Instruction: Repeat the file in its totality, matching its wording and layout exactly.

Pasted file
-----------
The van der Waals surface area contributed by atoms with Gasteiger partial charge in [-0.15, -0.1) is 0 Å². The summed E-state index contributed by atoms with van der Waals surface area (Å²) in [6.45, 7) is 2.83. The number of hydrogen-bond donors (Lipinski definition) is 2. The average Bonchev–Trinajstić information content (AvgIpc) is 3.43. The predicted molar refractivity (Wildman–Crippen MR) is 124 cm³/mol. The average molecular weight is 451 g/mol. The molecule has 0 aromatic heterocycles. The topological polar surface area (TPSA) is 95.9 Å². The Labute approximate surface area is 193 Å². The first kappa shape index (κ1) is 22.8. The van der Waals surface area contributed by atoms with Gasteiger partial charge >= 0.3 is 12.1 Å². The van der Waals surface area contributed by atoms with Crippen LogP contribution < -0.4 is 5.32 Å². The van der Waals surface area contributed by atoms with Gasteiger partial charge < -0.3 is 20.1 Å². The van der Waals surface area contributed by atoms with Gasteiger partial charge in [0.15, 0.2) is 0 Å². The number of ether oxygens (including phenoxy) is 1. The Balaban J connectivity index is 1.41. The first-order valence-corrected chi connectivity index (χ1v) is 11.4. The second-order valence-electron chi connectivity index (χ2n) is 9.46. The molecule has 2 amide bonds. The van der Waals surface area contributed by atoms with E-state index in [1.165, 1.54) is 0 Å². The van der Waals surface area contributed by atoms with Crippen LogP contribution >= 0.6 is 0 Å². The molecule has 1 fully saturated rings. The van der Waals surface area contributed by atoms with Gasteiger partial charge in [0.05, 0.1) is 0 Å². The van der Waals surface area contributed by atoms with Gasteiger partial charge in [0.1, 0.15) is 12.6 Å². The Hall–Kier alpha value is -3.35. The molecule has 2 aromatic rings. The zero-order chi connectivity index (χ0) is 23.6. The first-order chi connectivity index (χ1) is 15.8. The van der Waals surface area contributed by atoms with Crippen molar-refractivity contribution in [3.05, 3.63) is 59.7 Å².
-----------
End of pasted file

The van der Waals surface area contributed by atoms with Gasteiger partial charge in [-0.15, -0.1) is 0 Å². The summed E-state index contributed by atoms with van der Waals surface area (Å²) in [6.45, 7) is 2.83. The number of hydrogen-bond donors (Lipinski definition) is 2. The average Bonchev–Trinajstić information content (AvgIpc) is 3.43. The predicted molar refractivity (Wildman–Crippen MR) is 124 cm³/mol. The average molecular weight is 451 g/mol. The molecule has 0 aromatic heterocycles. The topological polar surface area (TPSA) is 95.9 Å². The Labute approximate surface area is 193 Å². The first kappa shape index (κ1) is 22.8. The van der Waals surface area contributed by atoms with Gasteiger partial charge >= 0.3 is 12.1 Å². The van der Waals surface area contributed by atoms with Crippen LogP contribution < -0.4 is 5.32 Å². The van der Waals surface area contributed by atoms with Gasteiger partial charge < -0.3 is 20.1 Å². The van der Waals surface area contributed by atoms with Gasteiger partial charge in [0.15, 0.2) is 0 Å². The number of ether oxygens (including phenoxy) is 1. The Balaban J connectivity index is 1.41. The first-order valence-corrected chi connectivity index (χ1v) is 11.4. The second-order valence-electron chi connectivity index (χ2n) is 9.46. The molecule has 2 amide bonds. The van der Waals surface area contributed by atoms with E-state index in [1.165, 1.54) is 0 Å². The van der Waals surface area contributed by atoms with Crippen LogP contribution >= 0.6 is 0 Å². The molecule has 1 fully saturated rings. The van der Waals surface area contributed by atoms with Gasteiger partial charge in [0.05, 0.1) is 0 Å². The van der Waals surface area contributed by atoms with Gasteiger partial charge in [0.1, 0.15) is 12.6 Å². The Hall–Kier alpha value is -3.35. The molecule has 2 aromatic rings. The zero-order chi connectivity index (χ0) is 23.6. The first-order chi connectivity index (χ1) is 15.8. The van der Waals surface area contributed by atoms with Crippen molar-refractivity contribution in [3.05, 3.63) is 59.7 Å².